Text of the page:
UNITED STATES DISTRICT COURT DISTRICT OF NEW JERSEY RAHUL SHAH on assignment of EDWARD H., Plaintiff, 1:17-cv-166 (NLH/JS) OPINION v. HORIZON BLUE CROSS BLUE SHIELD OF NEW JERSEY and BLUE CROSS BLUE SHIELD OF MINNESOTA, Defendants. APPEARANCES: MICHAEL J. SMIKUN MICHAEL GOTTLIEB LAW OFFICES OF SEAN R. CALLAGY, ESQ 650 FROM ROAD SUITE 565 PARAMUS, NJ 07652 On behalf of Plaintiff MICHAEL E. HOLZAPFEL BECKER LLC 354 EISENHOWER PARKWAY SUITE 1500 LIVINGSTON, NJ 07039 On behalf of Defendant HILLMAN, District Judge This is one of many ERISA suits filed by Plaintiff Dr. Rahul Shah, as purported assignee of his individual patients, against his patients’ various insurance companies. As in those other suits, Plaintiff asserts in this matter that the insurance company wrongfully denied a request for payment of benefits under his patient’s health insurance policy, and consequently, Plaintiff’s bills for service were not paid, or not fully paid. Before the Court is Defendant’s Motion for Summary Judgment. For the reasons that follow, Defendant’s motion will be granted. I. The Court takes its facts from Defendant’s Statement of Undisputed Material Facts and Plaintiff’s Response. On April 27, 2015, Plaintiff performed surgery on Edward H. (“Patient”), during which he fused some of Patient’s cervical vertebrae. At the time of his surgery, Patient had health coverage through a self-funded health benefits plan sponsored and administrated by an employer (“the Plan”). The Plan is an ERISA benefit plan. Defendant Blue Cross Blue Shield of Minnesota is the Claims Administrator for the Plan. Under the Plan, a person must be an eligible employee, retiree, or an eligible dependent of the employee to be entitled to receive Plan benefits. Plaintiff is an out-of-network, nonparticipating provider. Out-of-network, nonparticipating providers may submit claims on behalf of the claimant. The Plan language explains that the allowed amount for out-of-network providers is usually less than the allowed amount for in-network providers. 2 The Plan also explains that use of an out-of-network provider can result in significantly higher out-of-pocket expenses. In addition, the Plan sets forth the following antiassignment clause: A claimant may not assign his or her benefits to an Outof-Network Nonparticipating Provider, except when parents are divorced. In the case of divorce, the custodial parent may request, in writing, that the Plan pay an Out-of-Network Nonparticipating Provider for covered services for a child. When the Plan pays the provider at the request of the custodial parent, the Plan has satisfied its payment obligation. It further provides: If you have a claim for benefits which is denied or ignored, in whole or in part, you may file suit in a state or federal court . . . ; however, you may not assign, convey, or in any way transfer your right to bring a lawsuit to anyone else. It also provides that “[a] claimant may not assign to any other person or entity his or her right to legally challenge any decision, action or inaction of the Claims Administrator.” It further states: The Plan benefits described in this Summary Plan Description are intended solely for the benefit of you and your covered dependents. No person who is not a Plan participant or dependent of a Plan participant may bring a legal or equitable claim or cause of action pursuant to this Summary Plan Description as a third party beneficiary or assignee hereof. Plaintiff submitted $255,695 in charges for his services for reimbursement. Defendant then reimbursed the Patient for the amount covered by the Plan on May 8, 2015 through three 3 checks to the Plan subscriber. The subscriber then endorsed the checks to “Premier Orthopaedic Associates.” Plaintiff pleads he is still due $239,680.12. Plaintiff filed a Complaint in state court on November 23, 2016, bringing four claims: (1) breach of contract, (2) failure to make all payments pursuant to 29 U.S.C. § 1132(a)(1)(B); (3) breach of fiduciary duty; and (4) failure to maintain reasonable claims procedures under 29 C.F.R. 2560.503-1. Defendants removed the Complaint to this Court on January 10, 2017. Defendants thereafter filed a February 17, 2017 Motion to Dismiss. 1 In this Court’s September 27, 2017 Opinion, the Court granted Defendant’s Motion to Dismiss in part and denied it in part. The Court noted that the breach of contract claim had been voluntarily dismissed. The Court further dismissed Plaintiff’s claim under 29 C.F.R. 2560.503-1 as lacking a private right of action. permitted to proceed. Plaintiff’s remaining two claims were Defendant filed a Motion for Summary Judgment on November 30, 2017. II. This Court has federal question jurisdiction pursuant to 28 U.S.C. § 1331. 1 Defendant Horizon Blue Cross Blue Shield of New Jersey was dismissed from this action by stipulation on March 8, 2017. 4 III. Summary judgment is appropriate where the Court is satisfied that “’the pleadings, depositions, answers to interrogatories, and admissions on file, together with the affidavits if any,’ . . . demonstrate the absence of a genuine issue of material fact” and that the moving party is entitled to a judgment as a matter of law. Celotex Corp. v. Catrett, 477 U.S. 317, 322-23 (1986) (citing Fed. R. Civ. P. 56). An issue is “genuine” if it is supported by evidence such that a reasonable jury could return a verdict in the nonmoving party’s favor. 248 (1986). Anderson v. Liberty Lobby, Inc., 477 U.S. 242, A fact is “material” if, under the governing substantive law, a dispute about the fact might affect the outcome of the suit. Id. “In considering a motion for summary judgment, a district court may not make credibility determinations or engage in any weighing of the evidence; instead, the non-moving party’s evidence ‘is to be believed and all justifiable inferences are to be drawn in his favor.’” Marino v. Indus. Crating Co., 358 F.3d 241, 247 (3d Cir. 2004) (citing Anderson, 477 U.S. at 255). Initially, the moving party bears the burden of demonstrating the absence of a genuine issue of material fact. Celotex, 477 U.S. at 323 (“[A] party seeking summary judgment always bears the initial responsibility of informing the 5 district court of the basis for its motion, and identifying those portions of ‘the pleadings, depositions, answers to interrogatories, and admissions on file, together with the affidavits, if any,’ which it believes demonstrate the absence of a genuine issue of material fact.”); see Singletary v. Pa. Dep’t of Corr., 266 F.3d 186, 192 n.2 (3d Cir. 2001) (“Although the initial burden is on the summary judgment movant to show the absence of a genuine issue of material fact, ‘the burden on the moving party may be discharged by “showing” – that is, pointing out to the district court – that there is an absence of evidence to support the nonmoving party’s case’ when the nonmoving party bears the ultimate burden of proof.” (citing Celotex, 477 U.S. at 325)). Once the moving party has met this burden, the nonmoving party must identify, by affidavits or otherwise, specific facts showing that there is a genuine issue for trial. U.S. at 324. Celotex, 477 A “party opposing summary judgment ‘may not rest upon the mere allegations or denials of the . . . pleading[s].’” Saldana v. Kmart Corp., 260 F.3d 228, 232 (3d Cir. 2001). For “the non-moving party[] to prevail, [that party] must ‘make a showing sufficient to establish the existence of [every] element essential to that party’s case, and on which that party will bear the burden of proof at trial.’” Cooper v. Sniezek, 418 F. App’x 56, 58 (3d Cir. 2011) (citing Celotex, 477 U.S. at 6 322). Thus, to withstand a properly supported motion for summary judgment, the nonmoving party must identify specific facts and affirmative evidence that contradict those offered by the moving party. Anderson, 477 U.S. at 257. IV. Defendant argues four bases for dismissal: (1) Plaintiff lacks standing because of the anti-assignment clause, (2) Plaintiff failed to exhaust administrative remedies, (3) Defendant’s decision was not arbitrary and capricious, and (4) Plaintiff’s breach of fiduciary claim is duplicative. The Court begins with standing. Plaintiff makes a familiar argument that anti-assignment clauses cannot be used in health insurance plans to deny the healthcare provider standing in an ERISA action. The Court rejected this argument in its Opinion deciding Defendant’s Motion to Dismiss. Plaintiff, however, notes the Court’s acknowledgment that the Third Circuit had not addressed this issue as of the date of the September 27, 2017 Opinion and argues it is “plausible that the Third Circuit’s impending decision [in American Orthopedic & Sports Medicine v. Independence Blue Cross Blue Shield] will implicate the within matter.” The Third Circuit has since issued its decision in that matter. In May 2018, the Third Circuit concluded that “anti7 assignment clauses in ERISA-governed health insurance plans as a general matter are enforceable.” Am. Orthopedic & Sports Med. v. Indep. Blue Cross Blue Shield, 890 F.3d 445, 453 (3d Cir. 2018). Courts in the District have held that this is true even when enforced against a healthcare provider. Id.; see also Univ. Spine Ctr. v. Horizon Blue Cross Blue Shield of N.J., No. 16-8253, 2017 WL 3610486, at *2 n.3 (D.N.J. Aug. 22, 2017) (“[A]n anti-assignment clause can be enforced against the provider of the services that the Plan is maintained to furnish.”); Univ. Spine Ctr. v. Aetna Inc., No. 17-8160, 2018 WL 1409796, at *5 n.6 (D.N.J. Mar. 20, 2018). Accordingly, the Court stands by its original determination, now with the support of the Third Circuit’s May 2018 ruling. Plaintiff also argues that, even with a valid antiassignment clause, the anti-assignment clause has been waived. Plaintiff argues “Defendant’s consistent course of direct dealing with Plaintiff renders any purported anti-assignment clause entirely unenforceable.” He argues this “course of direct dealing” consists of Defendant granting Plaintiff preapproval of Patient’s treatment, that Plaintiff treated Patient and submitted a medical bill accompanied by an assignment of benefits, that Defendant processed Plaintiff’s claim, and that Defendant issued a statement of payment. The Court disagrees that such conduct constituted a waiver. 8 “[I]t is now well-settled law in the District of New Jersey that the Plan did not waive the Anti-Assignment Clause by dealing directly with the Medical Provider in the claim review process, or by directly remitting payment to the Medical Provider.” Emami v. Quinteles IMS, No. 17-3069, 2017 WL 4220329, at *3 (D.N.J. Sept. 21, 2017); accord Univ. Spine Ctr. v. Aetna, Inc., No. 17-8161, 2018 U.S. Dist. LEXIS 92578, at *13 (D.N.J. May 31, 2018) (finding that payment of part of the plaintiff’s claim and engagement in the appeals process is “insufficient to establish waiver”); IGEA Brain & Spine, P.A. v. Blue Cross & Blue Shield of Minn., No. 16-5844, 2017 WL 1968387, at *3 (D.N.J. May 12, 2017) (finding that the plaintiff’s preparing of a health insurance claim form demanding reimbursement for services and the plaintiff’s engagement in the administrative appeals process with the defendant was “insufficient to constitute a waiver” and stating that “[s]imply engaging in a claim review process with Plaintiff does not demonstrate a ‘clear and decisive act’ to waive the Plan’s anti-assignment provisions and confer upon Plaintiff standing”). Indeed, the Third Circuit’s recent opinion, while considering a claim under Pennsylvania law, held the same in considering whether the insurer waived an anti-assignment provision by processing a claim form and issuing a check to the appellant. See Am. Orthopedic, 890 F.3d at 454 (citing case law 9 from the District of New Jersey and concluding that “routine processing of a claim form, issuing payment at the out-ofnetwork rate, and summarily denying the informal appeal do not demonstrate ‘an evident purpose to surrender’ an objection to a provider’s standing in a federal lawsuit”). In its Motion to Dismiss Opinion, the Court determined that the Plan’s anti-assignment provisions were clear and unambiguous and enforceable against healthcare providers. The Court finds the anti-assignment clause valid and that it was not waived. The Court will grant Defendant’s Motion for Summary Judgment on this basis. The Court need not address Defendant’s other arguments that Plaintiff failed to exhaust the Plan’s administrative remedies or that Defendant’s payment decision was not arbitrary and capricious. The Court notes, however, that Plaintiff’s claim for breach of fiduciary duty must be dismissed as Plaintiff seeks duplicative monetary damages. Plaintiff’s Complaint outlines four bases for its breach of fiduciary duty claim: 1. Failing to issue an Adverse Benefit Determination in accordance with the requirements of ERISA and applicable regulations; 2. Participating knowingly in, or knowingly undertaking to conceal, an act or omission of such other fiduciary, knowing such act or omission is a breach; 3. Failing to make reasonable efforts under the circumstances to remedy the breach of such other fiduciary; and 10 4. Wrongfully withholding money belonging to Plaintiff. Plaintiff asks for the following relief from his breach of fiduciary duty claim: (1) payment of $239,680.12; (2) payment of all benefits Patient would be entitled to; (3) compensatory damages; (4) attorneys’ fees and costs; and (5) any other relief deemed just and equitable. Plaintiff asserts his breach of fiduciary duty cause of action pursuant to 29 U.S.C. § 1332(a)(3), which “does not authorize a claim seeking money damages.” Plastic Surgery Ctr., P.A. v. CIGNA Health & Life Ins. Co., No. 17-2055, 2018 WL 2441768, at *13 (D.N.J. May 31, 2018). Title 29, U.S.C. § 1332(a)(3) provides that [a] civil action may be brought . . . by a participant, beneficiary, or fiduciary (A) to enjoin any act or practice which violates any provision of this title or the terms of the plan, or (B) to obtain other appropriate equitable relief (i) to redress such violations or (ii) to enforce any provisions of this title or the terms of the plan. While Plaintiff argues the Court should deny this motion because Plaintiff should be able to maintain an action for “other appropriate equitable relief,” Plaintiff’s argument appears to be more appropriate for a motion to dismiss than a summary judgment motion. Courts in this district have frequently declined to dismiss a breach of fiduciary duty claim for seeking only monetary relief, finding such a determination 11 would be premature at the motion to dismiss stage. See, e.g., Univ. Spine Ctr., 2017 WL 3610486, at *4 (“Courts in this district and elsewhere have held that because a plaintiff may plead in the alternative, dismissal of a breach of fiduciary duty claim as duplicative of a benefits claim is generally not appropriate on a motion to dismiss. At this early stage, the Court cannot state with certainty the precise nature of USC’s injuries or the appropriateness of any particular remedy, and thus cannot determine whether its claim under Section 502(a)(3) is coterminous with its claim under Section 502(a)(1)(B).”); Lourdes Specialty Hosp. of S. N.J. v. Anthem Blue Cross Blue Shield, No. 16-7631, 2017 WL 3393807, at *4 (D.N.J. Aug. 7, 2017). Plaintiff has not demonstrated any appropriate equitable relief would be appropriate in the face of Defendant’s properly supported motion for summary judgment. Accordingly, Defendant’s motion will be granted on that claim as well. Defendant’s Motion for Summary Judgment will be granted. An appropriate Order will be entered. Date: July 13, 2018 At Camden, New Jersey s/ Noel L. Hillman NOEL L. HILLMAN, U.S.D.J. 12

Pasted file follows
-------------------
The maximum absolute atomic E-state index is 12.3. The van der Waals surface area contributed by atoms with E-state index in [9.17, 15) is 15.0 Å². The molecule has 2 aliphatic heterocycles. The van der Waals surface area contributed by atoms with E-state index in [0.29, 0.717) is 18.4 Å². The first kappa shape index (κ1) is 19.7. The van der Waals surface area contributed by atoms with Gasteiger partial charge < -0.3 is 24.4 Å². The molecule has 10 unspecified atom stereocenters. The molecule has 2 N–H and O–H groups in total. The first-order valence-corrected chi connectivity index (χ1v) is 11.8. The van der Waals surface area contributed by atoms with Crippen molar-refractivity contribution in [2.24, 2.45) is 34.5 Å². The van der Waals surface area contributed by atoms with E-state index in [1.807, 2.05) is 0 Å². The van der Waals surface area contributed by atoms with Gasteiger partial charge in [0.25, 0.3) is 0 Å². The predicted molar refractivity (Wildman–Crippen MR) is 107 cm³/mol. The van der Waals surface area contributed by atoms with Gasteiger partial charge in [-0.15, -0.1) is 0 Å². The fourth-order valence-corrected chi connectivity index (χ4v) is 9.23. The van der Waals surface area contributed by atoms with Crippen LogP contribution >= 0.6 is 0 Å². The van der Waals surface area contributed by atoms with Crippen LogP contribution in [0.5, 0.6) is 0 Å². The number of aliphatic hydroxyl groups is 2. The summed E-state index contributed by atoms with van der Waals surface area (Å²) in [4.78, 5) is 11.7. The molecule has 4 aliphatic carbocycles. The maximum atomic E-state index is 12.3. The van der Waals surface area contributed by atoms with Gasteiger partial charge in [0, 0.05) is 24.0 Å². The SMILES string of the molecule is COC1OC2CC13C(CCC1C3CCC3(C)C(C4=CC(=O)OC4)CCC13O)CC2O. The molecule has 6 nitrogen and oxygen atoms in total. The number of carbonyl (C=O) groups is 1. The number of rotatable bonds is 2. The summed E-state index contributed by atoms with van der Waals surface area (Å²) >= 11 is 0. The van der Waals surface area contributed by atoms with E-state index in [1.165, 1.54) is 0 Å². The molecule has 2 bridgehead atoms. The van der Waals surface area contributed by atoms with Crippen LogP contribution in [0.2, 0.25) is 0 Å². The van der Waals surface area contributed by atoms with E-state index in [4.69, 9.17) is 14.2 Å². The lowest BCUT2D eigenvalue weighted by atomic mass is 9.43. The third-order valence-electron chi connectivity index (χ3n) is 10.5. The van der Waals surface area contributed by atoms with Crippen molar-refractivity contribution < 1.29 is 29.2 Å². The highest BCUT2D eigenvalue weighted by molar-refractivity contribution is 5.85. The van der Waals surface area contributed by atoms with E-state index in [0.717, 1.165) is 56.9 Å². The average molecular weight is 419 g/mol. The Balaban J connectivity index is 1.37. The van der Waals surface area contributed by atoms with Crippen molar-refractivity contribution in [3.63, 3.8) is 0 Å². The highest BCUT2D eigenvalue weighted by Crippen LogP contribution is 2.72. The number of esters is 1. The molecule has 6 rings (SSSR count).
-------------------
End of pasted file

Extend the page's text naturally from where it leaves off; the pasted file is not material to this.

Disclaimer: Justia Dockets & Filings provides public litigation records from the federal appellate and district courts. These filings and docket sheets should not be considered findings of fact or liability, nor do they necessarily reflect the view of Justia.

Why Is My Information Online?